Small and mobile molecules can easily penetrate into and diffuse across packaging material layers. This can occur even if the printed material has not yet been converted into a food package and filled with food, or later on, when the printed package is filled with food and the food starts to ‘extract’ the migrants from the packaging material.
2) Set-off Migration
Migrations can happen from one layer to another, such as a surface printed layer to the non-printed food-contact surface, which is later on brought into contact with food. If these are in direct or close contact, like in a reel or a stack after printing, set-off migration can easily occur due to the pressure existing in the reel or stack.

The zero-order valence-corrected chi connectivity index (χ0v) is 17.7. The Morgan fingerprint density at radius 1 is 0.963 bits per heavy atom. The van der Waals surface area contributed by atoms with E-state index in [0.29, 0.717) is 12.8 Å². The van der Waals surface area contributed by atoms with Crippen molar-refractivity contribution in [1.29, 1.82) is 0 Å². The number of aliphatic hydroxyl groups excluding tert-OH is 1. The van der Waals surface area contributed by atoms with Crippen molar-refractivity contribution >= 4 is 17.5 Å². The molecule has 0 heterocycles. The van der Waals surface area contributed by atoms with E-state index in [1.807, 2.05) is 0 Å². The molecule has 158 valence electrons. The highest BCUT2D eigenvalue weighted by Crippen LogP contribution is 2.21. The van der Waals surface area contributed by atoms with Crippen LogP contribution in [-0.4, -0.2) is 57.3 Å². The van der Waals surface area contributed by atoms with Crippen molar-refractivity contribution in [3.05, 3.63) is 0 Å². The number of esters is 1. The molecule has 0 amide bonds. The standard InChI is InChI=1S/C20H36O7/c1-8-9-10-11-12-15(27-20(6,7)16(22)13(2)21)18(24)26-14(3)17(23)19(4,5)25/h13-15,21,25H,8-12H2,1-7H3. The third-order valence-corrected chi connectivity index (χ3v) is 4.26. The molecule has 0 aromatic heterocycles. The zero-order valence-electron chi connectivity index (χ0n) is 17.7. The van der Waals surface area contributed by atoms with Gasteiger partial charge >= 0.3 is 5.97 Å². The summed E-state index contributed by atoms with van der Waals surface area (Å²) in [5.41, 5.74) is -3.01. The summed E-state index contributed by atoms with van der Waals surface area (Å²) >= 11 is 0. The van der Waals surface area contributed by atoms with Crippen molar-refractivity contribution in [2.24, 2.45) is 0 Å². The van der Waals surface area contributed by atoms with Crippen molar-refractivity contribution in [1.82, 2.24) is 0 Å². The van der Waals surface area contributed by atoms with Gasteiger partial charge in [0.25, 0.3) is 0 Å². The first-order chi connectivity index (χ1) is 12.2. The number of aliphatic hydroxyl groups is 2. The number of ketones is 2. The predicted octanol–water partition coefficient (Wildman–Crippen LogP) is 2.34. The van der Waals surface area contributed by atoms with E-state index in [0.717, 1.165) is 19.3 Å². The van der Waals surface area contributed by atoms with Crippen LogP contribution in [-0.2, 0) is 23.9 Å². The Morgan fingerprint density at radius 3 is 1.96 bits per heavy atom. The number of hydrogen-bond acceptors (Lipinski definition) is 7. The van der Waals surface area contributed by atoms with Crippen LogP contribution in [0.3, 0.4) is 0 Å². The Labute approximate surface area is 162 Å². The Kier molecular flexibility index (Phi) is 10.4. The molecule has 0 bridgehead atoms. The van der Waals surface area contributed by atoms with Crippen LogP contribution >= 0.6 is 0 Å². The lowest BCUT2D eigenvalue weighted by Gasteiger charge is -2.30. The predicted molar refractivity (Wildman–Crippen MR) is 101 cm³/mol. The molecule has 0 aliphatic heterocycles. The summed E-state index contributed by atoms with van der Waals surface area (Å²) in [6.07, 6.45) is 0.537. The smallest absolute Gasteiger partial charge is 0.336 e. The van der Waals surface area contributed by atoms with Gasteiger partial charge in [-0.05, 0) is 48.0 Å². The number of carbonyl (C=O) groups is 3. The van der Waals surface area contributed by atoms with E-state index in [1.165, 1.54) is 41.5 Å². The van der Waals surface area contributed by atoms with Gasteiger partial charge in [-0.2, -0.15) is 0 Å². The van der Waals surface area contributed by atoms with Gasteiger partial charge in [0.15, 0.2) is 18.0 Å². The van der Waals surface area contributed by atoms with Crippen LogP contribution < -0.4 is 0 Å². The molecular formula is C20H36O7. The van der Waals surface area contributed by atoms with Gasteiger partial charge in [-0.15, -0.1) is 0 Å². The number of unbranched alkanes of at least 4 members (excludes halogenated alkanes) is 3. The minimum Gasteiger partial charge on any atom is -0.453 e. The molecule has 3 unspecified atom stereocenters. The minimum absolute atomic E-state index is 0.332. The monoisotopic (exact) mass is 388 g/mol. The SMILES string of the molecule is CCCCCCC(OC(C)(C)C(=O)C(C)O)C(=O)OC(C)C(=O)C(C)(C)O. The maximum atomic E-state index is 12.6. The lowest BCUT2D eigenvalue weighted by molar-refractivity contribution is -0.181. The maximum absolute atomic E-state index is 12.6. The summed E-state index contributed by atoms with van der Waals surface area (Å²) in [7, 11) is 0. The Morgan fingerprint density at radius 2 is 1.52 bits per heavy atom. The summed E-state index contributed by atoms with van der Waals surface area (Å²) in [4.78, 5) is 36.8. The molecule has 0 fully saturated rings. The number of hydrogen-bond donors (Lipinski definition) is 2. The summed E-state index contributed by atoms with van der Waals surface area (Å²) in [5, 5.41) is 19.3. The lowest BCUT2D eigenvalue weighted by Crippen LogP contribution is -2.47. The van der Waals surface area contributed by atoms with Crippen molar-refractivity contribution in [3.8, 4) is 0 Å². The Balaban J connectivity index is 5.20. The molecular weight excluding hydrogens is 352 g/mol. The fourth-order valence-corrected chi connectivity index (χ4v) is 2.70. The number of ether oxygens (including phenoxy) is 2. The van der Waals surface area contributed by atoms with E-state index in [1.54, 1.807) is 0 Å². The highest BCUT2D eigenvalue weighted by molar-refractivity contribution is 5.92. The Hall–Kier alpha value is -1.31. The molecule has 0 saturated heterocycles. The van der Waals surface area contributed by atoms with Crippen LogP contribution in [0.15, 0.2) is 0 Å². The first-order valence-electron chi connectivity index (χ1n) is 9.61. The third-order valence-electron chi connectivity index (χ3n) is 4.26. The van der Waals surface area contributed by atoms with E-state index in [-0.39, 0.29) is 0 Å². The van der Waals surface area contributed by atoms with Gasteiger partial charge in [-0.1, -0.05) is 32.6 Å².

3) Gas-phase migration
Migration can also happen from a cardboard, (the ‘releasing reservoir’) via the gas phase within the pack to end up in food which acts as ‘recipient reservoir’ (gas phase migration). This can, for example, occur with migrants like mineral oils or some UV photo-initiators that might not be generally known as being volatile, such as organic solvents.
Consumer & Media Attention
Long before the public became aware, a number of scientific publications had already revealed the migration potential of substances present in prints. The transfer of low molecular plasticizers from flexible packaging printed with solvent-based inks into fatty snack foods was published in 1989 and into confectionery, chocolate bars, biscuits, potato crisps and similar in 1993. Beverage cartons printed with water-based inks were shown to transfer a low molecular surfactant in detectable quantities to mineral water (1998). Migration of the very low molecular photoinitiator “benzophenone” was measured in shelf-stable, refrigerated, frozen and microwaveable food packed in cardboard printed with UV inks (2000, 2003). In the US, the 1999-2000 National Health and Nutrition Survey detected phthalate metabolites in more than 75 percent of the US population.